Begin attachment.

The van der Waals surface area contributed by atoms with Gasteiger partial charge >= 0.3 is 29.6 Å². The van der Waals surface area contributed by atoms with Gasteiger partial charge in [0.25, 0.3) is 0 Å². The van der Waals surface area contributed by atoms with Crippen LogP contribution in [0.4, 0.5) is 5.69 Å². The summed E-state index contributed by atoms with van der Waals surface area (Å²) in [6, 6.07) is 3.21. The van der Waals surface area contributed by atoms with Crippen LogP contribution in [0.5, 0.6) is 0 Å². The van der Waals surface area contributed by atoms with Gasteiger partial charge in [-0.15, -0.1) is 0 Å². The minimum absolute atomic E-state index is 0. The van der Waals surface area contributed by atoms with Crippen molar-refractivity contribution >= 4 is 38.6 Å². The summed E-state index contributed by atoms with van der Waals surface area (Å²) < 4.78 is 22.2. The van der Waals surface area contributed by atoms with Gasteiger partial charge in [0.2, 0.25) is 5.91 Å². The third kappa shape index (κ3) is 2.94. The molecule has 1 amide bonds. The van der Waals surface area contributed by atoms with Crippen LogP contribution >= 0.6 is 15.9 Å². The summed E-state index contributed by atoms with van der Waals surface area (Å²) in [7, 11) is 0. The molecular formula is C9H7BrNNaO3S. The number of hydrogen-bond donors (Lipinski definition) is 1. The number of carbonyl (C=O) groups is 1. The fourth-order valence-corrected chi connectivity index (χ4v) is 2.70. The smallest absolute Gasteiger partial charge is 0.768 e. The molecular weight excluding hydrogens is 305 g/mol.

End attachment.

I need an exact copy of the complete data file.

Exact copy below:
The van der Waals surface area contributed by atoms with Gasteiger partial charge >= 0.3 is 29.6 Å². The van der Waals surface area contributed by atoms with Gasteiger partial charge in [0.25, 0.3) is 0 Å². The van der Waals surface area contributed by atoms with Crippen LogP contribution in [0.4, 0.5) is 5.69 Å². The summed E-state index contributed by atoms with van der Waals surface area (Å²) in [6, 6.07) is 3.21. The van der Waals surface area contributed by atoms with Crippen LogP contribution in [0.5, 0.6) is 0 Å². The van der Waals surface area contributed by atoms with Gasteiger partial charge in [-0.15, -0.1) is 0 Å². The minimum absolute atomic E-state index is 0. The van der Waals surface area contributed by atoms with Crippen molar-refractivity contribution >= 4 is 38.6 Å². The summed E-state index contributed by atoms with van der Waals surface area (Å²) < 4.78 is 22.2. The van der Waals surface area contributed by atoms with Gasteiger partial charge in [0.2, 0.25) is 5.91 Å². The third kappa shape index (κ3) is 2.94. The molecule has 1 amide bonds. The van der Waals surface area contributed by atoms with Crippen LogP contribution >= 0.6 is 15.9 Å². The summed E-state index contributed by atoms with van der Waals surface area (Å²) in [7, 11) is 0. The molecular formula is C9H7BrNNaO3S. The number of hydrogen-bond donors (Lipinski definition) is 1. The number of carbonyl (C=O) groups is 1. The fourth-order valence-corrected chi connectivity index (χ4v) is 2.70. The smallest absolute Gasteiger partial charge is 0.768 e. The molecular weight excluding hydrogens is 305 g/mol.